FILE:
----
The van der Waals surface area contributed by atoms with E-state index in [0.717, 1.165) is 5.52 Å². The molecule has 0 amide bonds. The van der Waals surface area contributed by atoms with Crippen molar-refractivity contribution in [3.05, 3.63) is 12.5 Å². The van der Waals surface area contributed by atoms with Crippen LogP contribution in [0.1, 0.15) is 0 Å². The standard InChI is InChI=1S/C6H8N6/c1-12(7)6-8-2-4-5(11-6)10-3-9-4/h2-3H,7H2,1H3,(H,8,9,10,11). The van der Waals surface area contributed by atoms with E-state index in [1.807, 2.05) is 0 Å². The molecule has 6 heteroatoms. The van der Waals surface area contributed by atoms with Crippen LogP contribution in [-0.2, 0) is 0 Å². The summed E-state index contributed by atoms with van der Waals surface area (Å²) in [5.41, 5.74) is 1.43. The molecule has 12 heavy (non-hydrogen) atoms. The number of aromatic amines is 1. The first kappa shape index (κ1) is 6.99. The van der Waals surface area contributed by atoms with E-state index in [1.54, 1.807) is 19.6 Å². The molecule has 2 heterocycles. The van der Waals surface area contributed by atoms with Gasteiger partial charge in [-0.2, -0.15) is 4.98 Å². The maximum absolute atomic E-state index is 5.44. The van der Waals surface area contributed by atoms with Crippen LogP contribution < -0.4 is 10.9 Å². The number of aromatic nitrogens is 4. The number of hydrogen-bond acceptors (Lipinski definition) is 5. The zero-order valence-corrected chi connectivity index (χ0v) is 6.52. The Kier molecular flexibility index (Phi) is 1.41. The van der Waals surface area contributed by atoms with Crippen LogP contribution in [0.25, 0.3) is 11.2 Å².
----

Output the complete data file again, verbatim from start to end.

The van der Waals surface area contributed by atoms with E-state index in [0.717, 1.165) is 5.52 Å². The molecule has 0 amide bonds. The van der Waals surface area contributed by atoms with Crippen molar-refractivity contribution in [3.05, 3.63) is 12.5 Å². The van der Waals surface area contributed by atoms with Crippen LogP contribution in [0.1, 0.15) is 0 Å². The standard InChI is InChI=1S/C6H8N6/c1-12(7)6-8-2-4-5(11-6)10-3-9-4/h2-3H,7H2,1H3,(H,8,9,10,11). The van der Waals surface area contributed by atoms with E-state index in [1.807, 2.05) is 0 Å². The molecule has 6 heteroatoms. The van der Waals surface area contributed by atoms with Crippen LogP contribution in [-0.2, 0) is 0 Å². The summed E-state index contributed by atoms with van der Waals surface area (Å²) in [5.41, 5.74) is 1.43. The molecule has 12 heavy (non-hydrogen) atoms. The number of aromatic amines is 1. The first kappa shape index (κ1) is 6.99. The van der Waals surface area contributed by atoms with E-state index in [1.54, 1.807) is 19.6 Å². The molecule has 2 heterocycles. The van der Waals surface area contributed by atoms with Gasteiger partial charge in [-0.2, -0.15) is 4.98 Å². The maximum absolute atomic E-state index is 5.44. The van der Waals surface area contributed by atoms with Crippen LogP contribution < -0.4 is 10.9 Å². The number of aromatic nitrogens is 4. The number of hydrogen-bond acceptors (Lipinski definition) is 5. The zero-order valence-corrected chi connectivity index (χ0v) is 6.52. The Kier molecular flexibility index (Phi) is 1.41. The van der Waals surface area contributed by atoms with Crippen LogP contribution in [0.25, 0.3) is 11.2 Å².